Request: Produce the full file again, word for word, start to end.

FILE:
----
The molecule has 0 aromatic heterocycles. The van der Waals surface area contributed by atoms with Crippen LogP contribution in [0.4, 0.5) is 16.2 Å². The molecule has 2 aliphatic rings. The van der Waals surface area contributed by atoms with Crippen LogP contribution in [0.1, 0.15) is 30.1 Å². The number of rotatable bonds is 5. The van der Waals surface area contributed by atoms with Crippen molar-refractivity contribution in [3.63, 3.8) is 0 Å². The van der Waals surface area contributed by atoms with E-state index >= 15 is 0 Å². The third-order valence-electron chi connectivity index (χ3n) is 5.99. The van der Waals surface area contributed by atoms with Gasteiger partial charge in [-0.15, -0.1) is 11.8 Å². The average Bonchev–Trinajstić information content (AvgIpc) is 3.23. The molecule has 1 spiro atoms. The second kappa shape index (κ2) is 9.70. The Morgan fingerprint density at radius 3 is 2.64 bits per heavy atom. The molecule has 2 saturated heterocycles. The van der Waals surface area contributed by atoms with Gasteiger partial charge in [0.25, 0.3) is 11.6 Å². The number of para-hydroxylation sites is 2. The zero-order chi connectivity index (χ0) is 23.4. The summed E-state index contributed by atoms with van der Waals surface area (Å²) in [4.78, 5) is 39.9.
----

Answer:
The molecule has 0 aromatic heterocycles. The van der Waals surface area contributed by atoms with Crippen LogP contribution in [0.4, 0.5) is 16.2 Å². The molecule has 2 aliphatic rings. The van der Waals surface area contributed by atoms with Crippen LogP contribution in [0.1, 0.15) is 30.1 Å². The number of rotatable bonds is 5. The van der Waals surface area contributed by atoms with Crippen molar-refractivity contribution in [3.63, 3.8) is 0 Å². The van der Waals surface area contributed by atoms with E-state index >= 15 is 0 Å². The third-order valence-electron chi connectivity index (χ3n) is 5.99. The van der Waals surface area contributed by atoms with Gasteiger partial charge in [-0.15, -0.1) is 11.8 Å². The average Bonchev–Trinajstić information content (AvgIpc) is 3.23. The molecule has 1 spiro atoms. The second kappa shape index (κ2) is 9.70. The Morgan fingerprint density at radius 3 is 2.64 bits per heavy atom. The molecule has 2 saturated heterocycles. The van der Waals surface area contributed by atoms with Gasteiger partial charge in [0.25, 0.3) is 11.6 Å². The number of para-hydroxylation sites is 2. The zero-order chi connectivity index (χ0) is 23.4. The summed E-state index contributed by atoms with van der Waals surface area (Å²) in [4.78, 5) is 39.9.